Schuchardt wins chance to join school board Second in primary, she'll face Wishnick

March 08, 1996|By Howard Libit | Howard Libit,SUN STAFF

Jane Schuchardt clinched second place yesterday in the primary election for the Howard County school board -- setting up a fall campaign against Francine Wishnick, the top vote-getter in the primary.

With nearly all of the absentee ballots counted, Dr. Schuchardt had widened her narrow -- but apparently insurmountable -- lead over candidate Virginia Charles to 189 votes. Candidates Arthur Neal Willoughby and Vincent Pugliese remained far behind.

Fewer than 50 votes remain to be counted next Friday, when the final batch of local and overseas ballots will be tallied and the official vote count will be completed, said Barbara W. Feaga, the county's director of elections.

Ms. Wishnick and Dr. Schuchardt will face off in November to fill the soon-to-be vacant seat of school board Chairwoman Susan Cook, who decided not to run for re-election. The winner will begin a six-year term on a school board that faces the most difficult financial times in the history of Howard schools.

As it be- came apparent yesterday that Dr. Schuchardt had secured the second spot in the fall election, Dr. Schuchardt and Ms. Wishnick began moving to distinguish themselves from each other.

For example, Dr. Schuchardt quickly seized on the fact that, of five candidates in the primary, three former teachers -- herself, Ms. Charles and Mr. Pugliese -- together captured nearly 60 percent of the vote.

"I think it shows that the voters are looking for a recent educator on the board," said Dr. Schuchardt, a retired Howard teacher who has a doctorate in education.

Ms. Wishnick -- a community activist who has served on such groups as the Columbia Council, the Oakland Mills village board and the Oakland Mills Middle School PTA -- dismissed that analysis.

"For example, people who were voting for Vince [Pugliese] were voting for a shake-up of the system," she said.

Ms. Wishnick also said she was reluctant to characterize geographic results as being indicative of support in the general election.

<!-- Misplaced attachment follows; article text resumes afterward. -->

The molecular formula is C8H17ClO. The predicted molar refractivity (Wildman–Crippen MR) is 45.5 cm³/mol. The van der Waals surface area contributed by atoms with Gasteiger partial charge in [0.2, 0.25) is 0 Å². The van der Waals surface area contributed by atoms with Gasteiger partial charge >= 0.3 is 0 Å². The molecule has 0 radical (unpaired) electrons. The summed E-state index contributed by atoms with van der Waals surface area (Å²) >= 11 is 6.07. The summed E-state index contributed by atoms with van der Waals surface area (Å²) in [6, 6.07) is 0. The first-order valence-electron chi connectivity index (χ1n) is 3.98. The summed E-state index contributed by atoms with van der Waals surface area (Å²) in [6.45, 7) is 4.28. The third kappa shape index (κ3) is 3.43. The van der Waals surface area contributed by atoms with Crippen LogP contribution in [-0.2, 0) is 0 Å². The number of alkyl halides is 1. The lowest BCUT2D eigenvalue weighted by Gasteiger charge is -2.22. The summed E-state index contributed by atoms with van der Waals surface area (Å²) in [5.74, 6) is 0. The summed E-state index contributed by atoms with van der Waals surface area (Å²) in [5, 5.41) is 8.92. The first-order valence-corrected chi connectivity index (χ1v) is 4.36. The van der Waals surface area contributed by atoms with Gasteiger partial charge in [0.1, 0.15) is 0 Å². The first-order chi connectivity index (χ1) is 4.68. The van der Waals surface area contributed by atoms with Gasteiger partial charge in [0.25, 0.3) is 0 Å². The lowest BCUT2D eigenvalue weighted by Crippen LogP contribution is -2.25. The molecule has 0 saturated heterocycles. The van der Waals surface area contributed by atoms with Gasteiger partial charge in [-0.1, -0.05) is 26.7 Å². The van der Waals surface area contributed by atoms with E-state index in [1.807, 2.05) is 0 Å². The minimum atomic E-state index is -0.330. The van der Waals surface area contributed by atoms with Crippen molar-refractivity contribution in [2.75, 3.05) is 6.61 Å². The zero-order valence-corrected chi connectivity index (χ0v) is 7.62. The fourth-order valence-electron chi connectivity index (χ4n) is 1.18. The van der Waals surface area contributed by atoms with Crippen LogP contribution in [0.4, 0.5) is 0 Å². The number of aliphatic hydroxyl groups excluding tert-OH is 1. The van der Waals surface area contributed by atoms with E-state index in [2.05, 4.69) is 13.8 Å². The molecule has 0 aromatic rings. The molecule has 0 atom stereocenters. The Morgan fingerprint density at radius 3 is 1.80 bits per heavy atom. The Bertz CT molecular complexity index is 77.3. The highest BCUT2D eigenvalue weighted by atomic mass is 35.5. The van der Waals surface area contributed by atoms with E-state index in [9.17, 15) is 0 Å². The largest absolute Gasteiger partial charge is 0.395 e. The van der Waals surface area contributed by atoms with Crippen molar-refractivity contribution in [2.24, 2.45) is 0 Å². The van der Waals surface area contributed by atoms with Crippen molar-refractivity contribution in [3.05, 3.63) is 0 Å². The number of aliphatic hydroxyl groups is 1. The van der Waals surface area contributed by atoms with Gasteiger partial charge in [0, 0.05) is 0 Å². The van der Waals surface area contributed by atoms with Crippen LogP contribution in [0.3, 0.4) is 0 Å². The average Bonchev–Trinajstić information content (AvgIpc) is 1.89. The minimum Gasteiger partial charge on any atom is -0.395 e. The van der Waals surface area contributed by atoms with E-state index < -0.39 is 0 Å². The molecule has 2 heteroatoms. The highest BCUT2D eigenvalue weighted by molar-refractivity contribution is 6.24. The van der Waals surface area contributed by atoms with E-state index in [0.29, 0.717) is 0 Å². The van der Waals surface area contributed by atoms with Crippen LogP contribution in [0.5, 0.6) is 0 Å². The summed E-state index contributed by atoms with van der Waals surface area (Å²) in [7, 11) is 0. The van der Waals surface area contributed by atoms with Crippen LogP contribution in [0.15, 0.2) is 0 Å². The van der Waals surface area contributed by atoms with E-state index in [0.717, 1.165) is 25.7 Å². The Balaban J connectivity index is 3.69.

In the primary, Ms. Wishnick ran strongest in Columbia. Dr. Schuchardt made her best showings in Ellicott City and western Howard, areas with which she has been personally and professionally connected. Ms. Charles, who lives in North Laurel, did very well in southeastern Howard.

"The general election is a whole new ballgame," Ms. Wishnick said. "Voter turnout was very low, and many who came out to vote did not vote for school board. We have a lot of voters to reach out to for the general election."

Both candidates agreed that the one-on-one fall campaign will allow them to debate the issues more substantively than they did during the primary.

"We'll really be able to get into what we think is best for the school system," Dr. Schuchardt said.

Forums and debates in the five-candidate primary rarely were anything more than general discussions about such issues as academic excellence and fiscal responsibility.

"We're going to have to spell out what we mean by these cliches," Ms. Wishnick said. For example, she said she plans to question Dr. Schuchardt on her campaign phrase "back to the basics."

"What exactly does she mean by that?" Ms. Wishnick asked.

To which Dr. Schuchardt replied: "We'll be getting into the specifics as the campaign goes on."

Among the other issues that the two candidates said will come up in the campaign is the school system's soon-to-completed middle school evaluation, the financial outlook of the system and county, the best ways to improve student discipline and the state's community service requirement.

Both candidates said they plan to take a brief break from the campaign and then resume visiting schools, attending PTA meetings and raising funds next month. But the campaign likely won't heat up until September.

Meanwhile, Ms. Charles said yesterday that she plans to run again for the school board in two years, when the terms of two board members will expire.

"It's disappointing, but it was an interesting experience," said Ms. Charles, who spent most of the campaign out of the country on a long-planned trip to India with her husband. "I find it most disappointing that so many voters decided not to even vote for school board."

Nearly one in five voters in Tuesday's primary didn't mark a choice for the school board, indicating the apparent low interest in the relatively low-key campaign.

This school board election was the closest race in Howard since 1990, when Charles I. Ecker beat incumbent M. Elizabeth Bobo for county executive. Also that year, Christopher J. McCabe had to wait until the absentee ballots were counted to guarantee his win over Edward J. Kasemeyer for the state Senate.

The unofficial vote tally for the school board, including yesterday's absentee ballots:

Ms. Wishnick, 7,548 votes, 24.94 percent.

Dr. Schuchardt, 6,851, 22.63 percent.

Ms. Charles, 6,662, 22.01 percent.

Mr. Willoughby, 4,684, 15.47 percent.

Mr. Pugliese, 4,524, 14.95 percent.

The Howard County Board of Elections will have about 35 to 40 ballots to count next Friday -- ballots that were received Tuesday and Wednesday -- as well as any overseas ballots that arrive between now and then, Ms. Feaga said. She added that she expects the board will receive only about 10 overseas ballots in the next week.

Pub Date: 3/08/96

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